Emerald Childrens Camp – Pripyat

small hut in woods with cartoon characters

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The Emerald Children’s Camp is an adventure camp located in the forest just outside Pripyat in the Chernobyl Exclusion Zone. Before the 1986 accident at the nearby nuclear power plant it was a place for the children of the city to have adventures away on their own. After the disaster the liquidators used it as a base for clearing the local area. It is now abandoned and disappearing into the forest.

Key Points

  • Emerald Children’s Camp is located within the Chernobyl Exclusion Zone
  • It is hidden in the woods along a clear track
  • Last used for children in 1986, it was used by the liquidators in the clean up after the accident at the Chernobyl Nuclear Power Plant
  • The small chalets and play areas remain
  • Some buildings are starting to show signs of their age and abandonment

Emerald Children’s Camp in the Chernobyl Exclusion Zone

Just outside of the village of Kopachi there is a track into the woods. At first it seem like a gentle stroll but then the remains of wooden huts appear. All are decorated with Russian cartoon characters. Fading in the extremes of weather and the thirty years of neglect.

This summer camp for the children of Pripyat had 100 cabins dotted around the woodland with a cinema and canteen. The children from the city would come and stay in the summer months to explore the outdoors and play in the small river that runs along the edge of the camp mirroring the cooling lake from the nearby Chernobyl Nuclear Power Station.

In 1986, after the disaster it was abandoned, although liquidators made use of the huts during their time in the area. Today the huts are fading fast, but you can imagine excited children away from their parents for a summer of adventures as you wander the abandoned site.

Things to look for in Emerald Camp

  • Abandoned and rusting play area
  • Russian style cartoon characters on chalets
  • Chalets tucked away in the woods
  • Traditional phone box
hut in woods with bear painting on side
Rusting handle on wooden door
fish cartoon on wooden building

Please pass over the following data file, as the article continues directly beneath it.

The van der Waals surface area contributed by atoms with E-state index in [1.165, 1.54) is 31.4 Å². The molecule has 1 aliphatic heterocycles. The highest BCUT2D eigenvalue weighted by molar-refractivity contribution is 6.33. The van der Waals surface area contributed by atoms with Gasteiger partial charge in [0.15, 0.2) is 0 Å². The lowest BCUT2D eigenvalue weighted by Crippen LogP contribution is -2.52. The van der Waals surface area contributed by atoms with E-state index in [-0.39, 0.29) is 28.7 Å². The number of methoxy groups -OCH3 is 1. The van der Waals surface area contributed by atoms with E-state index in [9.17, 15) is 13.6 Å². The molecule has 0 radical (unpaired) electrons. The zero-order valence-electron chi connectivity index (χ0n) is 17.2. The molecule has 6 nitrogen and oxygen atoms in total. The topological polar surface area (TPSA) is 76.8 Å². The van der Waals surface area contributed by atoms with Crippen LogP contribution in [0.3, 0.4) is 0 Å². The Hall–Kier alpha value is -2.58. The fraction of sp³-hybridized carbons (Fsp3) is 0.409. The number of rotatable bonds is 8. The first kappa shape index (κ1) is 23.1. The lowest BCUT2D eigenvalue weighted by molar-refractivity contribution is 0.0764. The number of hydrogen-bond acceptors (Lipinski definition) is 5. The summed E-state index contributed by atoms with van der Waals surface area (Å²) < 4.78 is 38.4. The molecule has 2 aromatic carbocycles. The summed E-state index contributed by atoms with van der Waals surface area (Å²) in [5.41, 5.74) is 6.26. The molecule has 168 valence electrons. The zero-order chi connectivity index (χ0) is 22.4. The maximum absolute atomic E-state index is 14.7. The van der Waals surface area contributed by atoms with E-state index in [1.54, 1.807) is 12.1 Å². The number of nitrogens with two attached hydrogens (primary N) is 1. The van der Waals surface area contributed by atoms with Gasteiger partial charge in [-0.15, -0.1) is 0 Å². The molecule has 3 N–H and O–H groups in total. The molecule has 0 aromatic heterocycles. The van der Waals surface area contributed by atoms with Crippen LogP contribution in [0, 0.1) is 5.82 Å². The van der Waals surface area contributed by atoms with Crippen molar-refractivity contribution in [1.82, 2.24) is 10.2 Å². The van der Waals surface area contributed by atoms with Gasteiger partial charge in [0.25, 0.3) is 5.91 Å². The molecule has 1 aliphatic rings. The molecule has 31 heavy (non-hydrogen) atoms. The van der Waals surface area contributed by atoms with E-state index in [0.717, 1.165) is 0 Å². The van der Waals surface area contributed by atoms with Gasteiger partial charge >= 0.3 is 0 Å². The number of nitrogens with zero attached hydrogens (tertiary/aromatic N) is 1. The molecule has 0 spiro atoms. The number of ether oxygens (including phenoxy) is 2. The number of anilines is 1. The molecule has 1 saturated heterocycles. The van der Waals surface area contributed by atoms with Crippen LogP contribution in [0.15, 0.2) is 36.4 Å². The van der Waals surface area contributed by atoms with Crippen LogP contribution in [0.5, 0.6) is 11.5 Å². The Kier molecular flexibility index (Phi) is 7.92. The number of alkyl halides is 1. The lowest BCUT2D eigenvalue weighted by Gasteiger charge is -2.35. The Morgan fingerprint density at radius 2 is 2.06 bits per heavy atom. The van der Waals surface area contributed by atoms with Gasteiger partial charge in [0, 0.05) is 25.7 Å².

abandoned rusting slide with leaves
wooden huts in an overgrown woodland
wooden door with red painted number 87
gas masking hangin on a wall with green paint and red rust
Abandoned slide in Emerald Childrens Camp in Pripyat
huts in a woodland
wooden hut with cartoon character
Rusting swing in woods
Yellow hut in woods near Chernobyl

Photography Notes

The Emerald Camp is just a short walk through the woodland from the main road leaving the Chernobyl Nuclear Power Plant. The woods are home to wildlife including lynx and deer, which can be seen if you are quiet and are the first to visit during the day.

The huts are scattered within the woodland. Trees surround the area and and finding clear lines through the trees can be quite difficult. Leaving the path is not allowed so alternative perspectives and wide angle shots make the best of the area.

Some of the huts are on the path and these can be explored more easily. These have weathered painted wood which is textured and merges with rusting metal giving some beautiful intimate images. There are a few belongings within the huts, left by the liquidators which add to the atmosphere.

The camp is quite difficult to photograph but the fun that children had in the location can still be felt today despite the trauma of the past.

Places Near Emerald Children’s Camp in the Exclusion Zone

Finding the Emerald Children’s Camp

Emerald Children’s Camp is located between Chernobyl and Kopachi. It is hard to find and care has to be taken to avoid contamination. You will need to check with tour guides as it may be impossible to visit at the moment.

Visiting the Chernobyl Exclusion Zone can only be done as part of an organised tour.

Theses tours can be booked online and depart from Kyiv in Ukraine, about 2 hours drive from the first checkpoint into the Exclusion Zone.

Find out more about planning and booking a tour to the Chernobyl Exclusion zone

View tours to the Chernobyl Exclusion Zone and Book Here.. 

Find out more about Visiting and Photographing the Chernobyl Exclusion Zone